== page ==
Tuesday, June 22, 2021

U.S. Marines conducts a detailed examination of Russian-made anti-tank missiles captured in Syria

The U.S. Marine Corps has reported that its Specialists conducted a detailed examination of Russian-made AT-4B Spigot anti-tank missile systems, which were recently obtained by partner forces in southern Syria.

The United States Central Command has announced that Specialists with Special Purpose Marine Air-Ground Task Force – Crisis Response – Central Command, conducted a detailed examination of four AT-4B Spigot anti-tank guided missile systems and 9M111M missiles, which were recently obtained by partner forces in southern Syria.

During the exploitation process, EOD technicians were able to gather valuable weapons data and retrieve biometric information to be analyzed.

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“Our explosive ordnance disposal technicians are uniquely qualified to disassemble a wide range of foreign munitions,” said U.S. Marine Corps Capt. Joshua Hays, the SPMAGTF-CR-CC spokesperson.

“During the exploitation process, EOD technicians were able to gather valuable weapons data and retrieve biometric information to be analyzed. The final results assist partner forces in understanding both advanced weapons employment and provide a better understanding of illicit weapons trafficking patterns in the region,” Hays added.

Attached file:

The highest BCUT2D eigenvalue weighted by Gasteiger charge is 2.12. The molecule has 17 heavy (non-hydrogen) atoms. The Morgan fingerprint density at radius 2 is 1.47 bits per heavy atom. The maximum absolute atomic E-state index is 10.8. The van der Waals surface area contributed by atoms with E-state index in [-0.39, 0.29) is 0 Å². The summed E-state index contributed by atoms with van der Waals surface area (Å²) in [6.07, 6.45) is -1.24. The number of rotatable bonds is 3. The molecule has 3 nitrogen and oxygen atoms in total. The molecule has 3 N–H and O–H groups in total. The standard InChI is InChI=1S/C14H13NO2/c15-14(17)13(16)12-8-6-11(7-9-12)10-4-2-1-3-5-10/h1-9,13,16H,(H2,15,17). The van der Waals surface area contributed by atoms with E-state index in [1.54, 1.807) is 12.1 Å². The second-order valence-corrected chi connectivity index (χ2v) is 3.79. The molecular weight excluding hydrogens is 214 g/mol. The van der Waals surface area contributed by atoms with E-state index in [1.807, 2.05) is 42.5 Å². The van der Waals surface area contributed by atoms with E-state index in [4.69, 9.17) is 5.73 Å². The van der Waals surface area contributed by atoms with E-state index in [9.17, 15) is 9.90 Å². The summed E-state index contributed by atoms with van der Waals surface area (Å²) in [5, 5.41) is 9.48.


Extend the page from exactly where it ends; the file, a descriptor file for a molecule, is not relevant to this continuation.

According to the senior U.S. Marine Corps EOD officer in the Middle East, one of the four missiles recovered was malfunctioning and would have likely deviated significantly from its intended flightpath if fired.

The AT-4B Spigot is a second-generation tube-launched SACLOS wire-guided anti-tank missile system for use from ground or vehicle mounts. The AT-4B missile system was developed by the Tula KBP Design Bureau for Instrument Building.

Photo by Capt. Joshua Hays

Although exact details surrounding the weapon system arriving in Syria are unknown at this time, the forensic data collected will help partner forces continue clearing out ordnance which threaten innocent bystanders.

In 2020 alone, approximately 100 individual pieces of ordnance have been processed and destroyed by U.S. Marine Corps EOD technicians. Of these items, nearly 30% were of Russian and Iranian manufactured. By removing this non-precise missile system from the battlefield, both the Syrian Democratic Forces and Coalition forces reduce the potential risk of collateral damage to civilians in the region.

The Coalition continues to advise and assist partner forces in Syria to enable them to continue their fight against Daesh.

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Executive Editor

About this Author

Colton Jones
Colton Jones is technology editor for Defenсe Blog. He has written about emerging technology in military magazines and elsewhere.

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